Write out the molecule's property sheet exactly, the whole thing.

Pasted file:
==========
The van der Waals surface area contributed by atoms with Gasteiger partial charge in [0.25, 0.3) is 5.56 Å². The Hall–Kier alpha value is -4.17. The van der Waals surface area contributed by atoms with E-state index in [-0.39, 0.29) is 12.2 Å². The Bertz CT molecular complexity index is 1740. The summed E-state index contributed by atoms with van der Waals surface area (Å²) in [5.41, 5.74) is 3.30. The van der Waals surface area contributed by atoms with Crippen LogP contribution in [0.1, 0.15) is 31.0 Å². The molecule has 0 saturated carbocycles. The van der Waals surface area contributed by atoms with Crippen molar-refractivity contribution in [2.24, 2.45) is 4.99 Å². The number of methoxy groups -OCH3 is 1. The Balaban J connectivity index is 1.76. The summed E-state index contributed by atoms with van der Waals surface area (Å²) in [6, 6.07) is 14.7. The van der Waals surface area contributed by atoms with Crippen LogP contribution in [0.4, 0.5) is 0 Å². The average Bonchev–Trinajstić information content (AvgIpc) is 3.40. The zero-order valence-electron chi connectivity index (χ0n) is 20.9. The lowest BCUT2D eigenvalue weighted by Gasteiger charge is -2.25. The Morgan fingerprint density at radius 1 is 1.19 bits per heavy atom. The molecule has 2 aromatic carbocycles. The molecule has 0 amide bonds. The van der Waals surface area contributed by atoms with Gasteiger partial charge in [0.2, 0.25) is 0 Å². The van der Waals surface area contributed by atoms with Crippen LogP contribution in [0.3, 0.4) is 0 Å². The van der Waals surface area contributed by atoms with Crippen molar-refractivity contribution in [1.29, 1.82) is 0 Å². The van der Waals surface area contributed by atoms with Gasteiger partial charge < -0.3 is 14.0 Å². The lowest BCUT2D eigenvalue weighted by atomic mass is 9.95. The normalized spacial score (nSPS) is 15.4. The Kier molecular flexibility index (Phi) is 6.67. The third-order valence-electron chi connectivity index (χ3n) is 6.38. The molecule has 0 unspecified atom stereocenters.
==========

The van der Waals surface area contributed by atoms with Gasteiger partial charge in [0.25, 0.3) is 5.56 Å². The Hall–Kier alpha value is -4.17. The van der Waals surface area contributed by atoms with E-state index in [-0.39, 0.29) is 12.2 Å². The Bertz CT molecular complexity index is 1740. The summed E-state index contributed by atoms with van der Waals surface area (Å²) in [5.41, 5.74) is 3.30. The van der Waals surface area contributed by atoms with Crippen LogP contribution in [0.1, 0.15) is 31.0 Å². The molecule has 0 saturated carbocycles. The van der Waals surface area contributed by atoms with Crippen molar-refractivity contribution in [2.24, 2.45) is 4.99 Å². The number of methoxy groups -OCH3 is 1. The Balaban J connectivity index is 1.76. The summed E-state index contributed by atoms with van der Waals surface area (Å²) in [6, 6.07) is 14.7. The van der Waals surface area contributed by atoms with Crippen LogP contribution in [0.4, 0.5) is 0 Å². The average Bonchev–Trinajstić information content (AvgIpc) is 3.40. The zero-order valence-electron chi connectivity index (χ0n) is 20.9. The lowest BCUT2D eigenvalue weighted by Gasteiger charge is -2.25. The Morgan fingerprint density at radius 1 is 1.19 bits per heavy atom. The molecule has 2 aromatic carbocycles. The molecule has 0 amide bonds. The van der Waals surface area contributed by atoms with Gasteiger partial charge in [0.2, 0.25) is 0 Å². The van der Waals surface area contributed by atoms with Crippen LogP contribution in [0.3, 0.4) is 0 Å². The van der Waals surface area contributed by atoms with Crippen molar-refractivity contribution in [1.29, 1.82) is 0 Å². The van der Waals surface area contributed by atoms with Gasteiger partial charge < -0.3 is 14.0 Å². The lowest BCUT2D eigenvalue weighted by atomic mass is 9.95. The normalized spacial score (nSPS) is 15.4. The Kier molecular flexibility index (Phi) is 6.67. The third-order valence-electron chi connectivity index (χ3n) is 6.38. The molecule has 0 unspecified atom stereocenters.